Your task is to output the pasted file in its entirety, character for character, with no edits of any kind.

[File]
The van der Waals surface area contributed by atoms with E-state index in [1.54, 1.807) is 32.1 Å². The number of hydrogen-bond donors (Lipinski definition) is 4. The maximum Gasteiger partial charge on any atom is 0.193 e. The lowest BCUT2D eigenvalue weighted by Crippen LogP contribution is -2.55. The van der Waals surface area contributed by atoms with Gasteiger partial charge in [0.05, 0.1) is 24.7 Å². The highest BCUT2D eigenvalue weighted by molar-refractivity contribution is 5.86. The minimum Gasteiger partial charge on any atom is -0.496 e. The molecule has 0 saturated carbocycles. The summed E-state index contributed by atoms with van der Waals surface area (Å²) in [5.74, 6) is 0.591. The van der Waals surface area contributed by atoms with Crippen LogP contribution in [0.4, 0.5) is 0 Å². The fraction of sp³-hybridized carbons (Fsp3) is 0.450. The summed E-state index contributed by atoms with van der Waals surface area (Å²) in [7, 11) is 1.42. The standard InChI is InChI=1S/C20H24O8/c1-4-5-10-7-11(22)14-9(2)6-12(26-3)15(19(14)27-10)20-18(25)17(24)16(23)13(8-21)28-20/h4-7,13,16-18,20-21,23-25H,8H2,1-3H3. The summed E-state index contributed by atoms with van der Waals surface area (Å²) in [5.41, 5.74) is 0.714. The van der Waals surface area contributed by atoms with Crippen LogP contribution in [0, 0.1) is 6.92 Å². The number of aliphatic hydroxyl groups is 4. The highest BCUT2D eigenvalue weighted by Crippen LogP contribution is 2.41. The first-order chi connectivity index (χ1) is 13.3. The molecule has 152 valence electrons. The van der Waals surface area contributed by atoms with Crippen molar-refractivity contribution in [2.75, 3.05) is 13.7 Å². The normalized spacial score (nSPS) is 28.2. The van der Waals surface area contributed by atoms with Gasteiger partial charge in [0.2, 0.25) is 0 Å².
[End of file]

The van der Waals surface area contributed by atoms with E-state index in [1.54, 1.807) is 32.1 Å². The number of hydrogen-bond donors (Lipinski definition) is 4. The maximum Gasteiger partial charge on any atom is 0.193 e. The lowest BCUT2D eigenvalue weighted by Crippen LogP contribution is -2.55. The van der Waals surface area contributed by atoms with Gasteiger partial charge in [0.05, 0.1) is 24.7 Å². The highest BCUT2D eigenvalue weighted by molar-refractivity contribution is 5.86. The minimum Gasteiger partial charge on any atom is -0.496 e. The molecule has 0 saturated carbocycles. The summed E-state index contributed by atoms with van der Waals surface area (Å²) in [5.74, 6) is 0.591. The van der Waals surface area contributed by atoms with Crippen LogP contribution in [0.4, 0.5) is 0 Å². The fraction of sp³-hybridized carbons (Fsp3) is 0.450. The summed E-state index contributed by atoms with van der Waals surface area (Å²) in [7, 11) is 1.42. The standard InChI is InChI=1S/C20H24O8/c1-4-5-10-7-11(22)14-9(2)6-12(26-3)15(19(14)27-10)20-18(25)17(24)16(23)13(8-21)28-20/h4-7,13,16-18,20-21,23-25H,8H2,1-3H3. The summed E-state index contributed by atoms with van der Waals surface area (Å²) in [5.41, 5.74) is 0.714. The van der Waals surface area contributed by atoms with Crippen LogP contribution in [0, 0.1) is 6.92 Å². The number of aliphatic hydroxyl groups is 4. The highest BCUT2D eigenvalue weighted by Crippen LogP contribution is 2.41. The first-order chi connectivity index (χ1) is 13.3. The molecule has 152 valence electrons. The van der Waals surface area contributed by atoms with Crippen molar-refractivity contribution in [2.75, 3.05) is 13.7 Å². The normalized spacial score (nSPS) is 28.2. The van der Waals surface area contributed by atoms with Gasteiger partial charge in [0.2, 0.25) is 0 Å².